The Dark Secret at the Heart of AI — from technologyreview.com by Will Knight
No one really knows how the most advanced algorithms do what they do. That could be a problem.
The mysterious mind of this vehicle points to a looming issue with artificial intelligence. The car’s underlying AI technology, known as deep learning, has proved very powerful at solving problems in recent years, and it has been widely deployed for tasks like image captioning, voice recognition, and language translation. There is now hope that the same techniques will be able to diagnose deadly diseases, make million-dollar trading decisions, and do countless other things to transform whole industries.
But this won’t happen—or shouldn’t happen—unless we find ways of making techniques like deep learning more understandable to their creators and accountable to their users. Otherwise it will be hard to predict when failures might occur—and it’s inevitable they will. That’s one reason Nvidia’s car is still experimental.
“Whether it’s an investment decision, a medical decision, or maybe a military decision, you don’t want to just rely on a ‘black box’ method.”
This raises mind-boggling questions. As the technology advances, we might soon cross some threshold beyond which using AI requires a leap of faith. Sure, we humans can’t always truly explain our thought processes either—but we find ways to intuitively trust and gauge people. Will that also be possible with machines that think and make decisions differently from the way a human would? We’ve never before built machines that operate in ways their creators don’t understand. How well can we expect to communicate—and get along with—intelligent machines that could be unpredictable and inscrutable? These questions took me on a journey to the bleeding edge of research on AI algorithms, from Google to Apple and many places in between, including a meeting with one of the great philosophers of our time.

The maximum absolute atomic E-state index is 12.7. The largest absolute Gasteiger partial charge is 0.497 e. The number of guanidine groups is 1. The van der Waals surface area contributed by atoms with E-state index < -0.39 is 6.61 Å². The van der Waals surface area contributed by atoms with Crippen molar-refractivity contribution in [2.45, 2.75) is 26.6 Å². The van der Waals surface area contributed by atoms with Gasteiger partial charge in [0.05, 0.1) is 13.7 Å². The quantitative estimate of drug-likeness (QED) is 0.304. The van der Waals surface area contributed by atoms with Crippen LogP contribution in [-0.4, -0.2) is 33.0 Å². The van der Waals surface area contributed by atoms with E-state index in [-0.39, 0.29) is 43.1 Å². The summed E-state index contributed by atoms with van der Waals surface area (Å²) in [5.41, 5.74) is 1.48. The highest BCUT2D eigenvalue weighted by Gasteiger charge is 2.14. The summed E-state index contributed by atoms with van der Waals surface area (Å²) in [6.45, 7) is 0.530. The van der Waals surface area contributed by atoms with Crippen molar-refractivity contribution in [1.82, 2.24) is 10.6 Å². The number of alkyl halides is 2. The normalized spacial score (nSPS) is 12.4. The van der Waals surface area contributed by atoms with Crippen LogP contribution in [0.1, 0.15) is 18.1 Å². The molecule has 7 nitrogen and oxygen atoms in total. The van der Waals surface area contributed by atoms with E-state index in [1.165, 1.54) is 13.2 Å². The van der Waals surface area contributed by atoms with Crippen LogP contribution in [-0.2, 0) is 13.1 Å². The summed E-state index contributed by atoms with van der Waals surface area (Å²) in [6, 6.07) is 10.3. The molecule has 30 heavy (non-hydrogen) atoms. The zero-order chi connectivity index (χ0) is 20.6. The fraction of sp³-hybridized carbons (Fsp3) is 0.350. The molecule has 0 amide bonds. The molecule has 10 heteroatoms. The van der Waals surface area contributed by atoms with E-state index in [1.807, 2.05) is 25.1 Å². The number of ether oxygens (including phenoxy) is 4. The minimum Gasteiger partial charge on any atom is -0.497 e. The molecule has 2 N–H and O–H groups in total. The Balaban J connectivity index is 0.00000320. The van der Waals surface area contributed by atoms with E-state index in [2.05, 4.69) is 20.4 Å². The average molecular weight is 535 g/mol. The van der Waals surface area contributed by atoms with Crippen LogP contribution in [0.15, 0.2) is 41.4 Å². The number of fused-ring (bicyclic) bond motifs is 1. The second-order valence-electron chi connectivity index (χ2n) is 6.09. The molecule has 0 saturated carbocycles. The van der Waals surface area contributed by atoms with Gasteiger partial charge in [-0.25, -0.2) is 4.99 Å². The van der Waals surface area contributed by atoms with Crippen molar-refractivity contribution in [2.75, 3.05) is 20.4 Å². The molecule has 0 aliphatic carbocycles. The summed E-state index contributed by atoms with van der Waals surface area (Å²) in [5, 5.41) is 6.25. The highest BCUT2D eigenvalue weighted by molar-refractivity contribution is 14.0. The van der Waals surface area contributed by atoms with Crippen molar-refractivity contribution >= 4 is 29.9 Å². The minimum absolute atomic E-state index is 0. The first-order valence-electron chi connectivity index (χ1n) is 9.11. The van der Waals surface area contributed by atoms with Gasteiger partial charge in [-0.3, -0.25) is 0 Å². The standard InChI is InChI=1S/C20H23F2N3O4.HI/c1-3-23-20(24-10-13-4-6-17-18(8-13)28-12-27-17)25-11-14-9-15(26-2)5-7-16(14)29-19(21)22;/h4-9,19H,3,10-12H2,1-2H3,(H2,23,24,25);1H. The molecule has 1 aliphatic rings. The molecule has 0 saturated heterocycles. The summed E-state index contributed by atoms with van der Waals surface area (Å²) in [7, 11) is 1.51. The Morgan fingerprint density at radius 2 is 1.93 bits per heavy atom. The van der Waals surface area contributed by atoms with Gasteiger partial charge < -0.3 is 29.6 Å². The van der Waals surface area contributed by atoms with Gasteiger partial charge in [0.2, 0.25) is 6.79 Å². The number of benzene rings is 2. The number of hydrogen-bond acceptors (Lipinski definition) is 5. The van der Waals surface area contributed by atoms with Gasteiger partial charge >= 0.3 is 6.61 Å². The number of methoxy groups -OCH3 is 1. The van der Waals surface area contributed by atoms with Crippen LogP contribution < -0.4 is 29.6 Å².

Pediatric cardiologists are using immersive virtual reality (VR) technology to explain complex congenital heart defects, which are some of the most difficult medical conditions to teach and understand.
Surgeons could also use this type of application to better explain — and help visualize — problems for their patients.
109 ways companies are using virtual & augmented reality right now — from metavrse.com by Alan Smithson
By 2035, Citi Financial Estimates the vCommerce industry to be worth $1.3 trillion. Yes, that is trillion with a “T”, we’re talking 4 comma club! Now that is a massive number and surely not all of this is from virtual and augmented reality… or is it. According to VR evangelist and author of the Fourth Transformation, A book about the transformative potential of VR/AR, Robert Scoble suggests ‘Users will start expecting brands to have mixed reality experiences in 2018.
As our population gets older, providing the types of devices (as listed below) to employees would create WIN-WIN situations for all involved — employees, employers, and the aging parents or loved ones. Doing so could:
- Reduce time away from work — i.e., less travel, less overnights, etc.
- Reduce stress and ease the employees’ minds — i.e., have the peace of mind that one’s parent(s) is (are) doing ok
- Allow some mobility around the apartment, home, or nursing home to see that everything is ok
- Allow for some limited conversations with employees and their parents if the parents needed something